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Originally from Bordeaux, this is arguably the most successful French grape variety in Argentina after Malbec. These tiny berries are deceptive, as they can really pack a punch! Cabernet Sauvignon wines typically have bountiful dark fruit flavours and the tight grip of a dog that won’t let you have their bone. At higher altitudes however, cool nights help the grapes retain delicate floral and red berry fruit characters.
Paul Hobbs makes some of Argentina’s finest Cabernet Sauvignon at Viña Cobos. Having formerly mastered the art at Opus One and Robert Mondavi in California, he’s transferred his skills to capturing this grape’s natural perfume at his Marchiori Estate. He’s also very skilled at softening Cabernet Sauvignon’s muscle and adding sensual smokiness and spice by maturing it in toasted French oak barrels.
Paul Hobbs also makes great wine from Cabernet Sauvignon’s parent grape variety: Cabernet Franc. With aromas redolent of cranberries, redcurrants and rose petals, Cabernet Franc is somewhat less virile than its boisterous son that needs taming. Viña Cobos make a fantastic one as do Zuccardi. Though representing less than 1% of plantings, this grape is starting to make great waves in Argentina. It’s certainly one to look out for.
Merlot is another Bordeaux grape to have proved successful across the pond. It may be subject to the odd bit of snobbery, but it’s capable of making some truly outstanding wines. It’s also very reliable – it’s easy to grow, easy to make good wine from, and most importantly, easy to drink. The velvety soft, plummy fruit of a good Merlot, sometimes accompanied by oaky spice, is hard not to love.
In Patagonia, the most southerly and coolest part of South America, producers such as Matías Riccitelli and Humberto Canale make particularly fresh, juicy Merlot from old vines.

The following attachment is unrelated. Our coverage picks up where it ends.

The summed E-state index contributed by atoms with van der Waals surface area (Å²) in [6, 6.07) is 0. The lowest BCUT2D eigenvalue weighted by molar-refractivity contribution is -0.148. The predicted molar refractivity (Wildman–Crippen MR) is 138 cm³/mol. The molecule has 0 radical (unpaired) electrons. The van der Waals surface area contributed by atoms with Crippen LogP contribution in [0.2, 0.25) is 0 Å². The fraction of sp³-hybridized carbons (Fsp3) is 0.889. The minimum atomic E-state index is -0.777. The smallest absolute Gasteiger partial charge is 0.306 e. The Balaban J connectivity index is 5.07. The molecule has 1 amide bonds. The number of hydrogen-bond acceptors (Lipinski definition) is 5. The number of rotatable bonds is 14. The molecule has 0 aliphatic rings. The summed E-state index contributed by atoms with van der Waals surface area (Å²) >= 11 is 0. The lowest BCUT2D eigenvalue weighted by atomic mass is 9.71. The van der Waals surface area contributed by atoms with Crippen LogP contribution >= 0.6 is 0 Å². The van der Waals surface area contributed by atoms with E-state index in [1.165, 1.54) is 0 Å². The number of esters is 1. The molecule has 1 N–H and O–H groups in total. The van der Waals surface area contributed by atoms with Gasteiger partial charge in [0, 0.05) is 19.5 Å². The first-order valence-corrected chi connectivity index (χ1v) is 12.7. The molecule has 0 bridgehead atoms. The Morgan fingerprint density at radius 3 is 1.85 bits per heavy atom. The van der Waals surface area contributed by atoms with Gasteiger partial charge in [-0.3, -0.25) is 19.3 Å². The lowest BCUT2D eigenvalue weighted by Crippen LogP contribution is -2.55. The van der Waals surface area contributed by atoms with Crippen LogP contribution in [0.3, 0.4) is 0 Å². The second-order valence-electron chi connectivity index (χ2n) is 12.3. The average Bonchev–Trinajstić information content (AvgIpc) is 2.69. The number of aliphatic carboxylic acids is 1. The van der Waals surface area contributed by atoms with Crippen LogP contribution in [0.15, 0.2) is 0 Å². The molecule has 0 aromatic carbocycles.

Pinot Noir is also making its mark in Patagonia. At its best, Burgundy’s ultra-sophisticated red grape can produce some of the world’s most elegant, complex and flirtatious wines.
Bodega Chacra led the way in Patagonia with a range of extremely expressive, complex Pinot Noirs. Their biodynamic vineyard practices could make your stomach churn though; chamomile-stuffed cow’s bladders are one of many holistic soil preparations they use – yes, you read that correctly.
Plantings of the Rhône grape, Syrah, are rapidly growing in Argentina – especially in the warmer San Juan province. Here it produces full-bodied wines, with rich flavours akin to chocolate, cured meats and blackberry jam.
In cooler climates, however, Syrah can be much more restrained, floral and peppery. This is certainly true of Calchaquí Valley, where Bodega Colomé boast the highest vineyards in the world at over 3,000m elevation. Temperatures here range by more than 20°C between day and night, prolonging the ripening season and allowing the grapes to retain freshness and aromatics.
Though planted in Argentina for over 100 years, Semillon has been forgotten in Argentina until recently. A shame given how multi-faceted this grape is – it makes both great sweet and dry whites in Bordeaux.
Mendel are one of the pioneers of Semillon’s comeback in Argentina, making a beautifully floral, delicately spiced style from 75-year-old vines. Riccitelli meanwhile make a much richer style of old vine Semillon, embracing the waxy texture and fragrant spice that this under-rated grape is capable of adopting.
Originally posted by Adram Kirkbride for Winerist on 13 Aug, 2018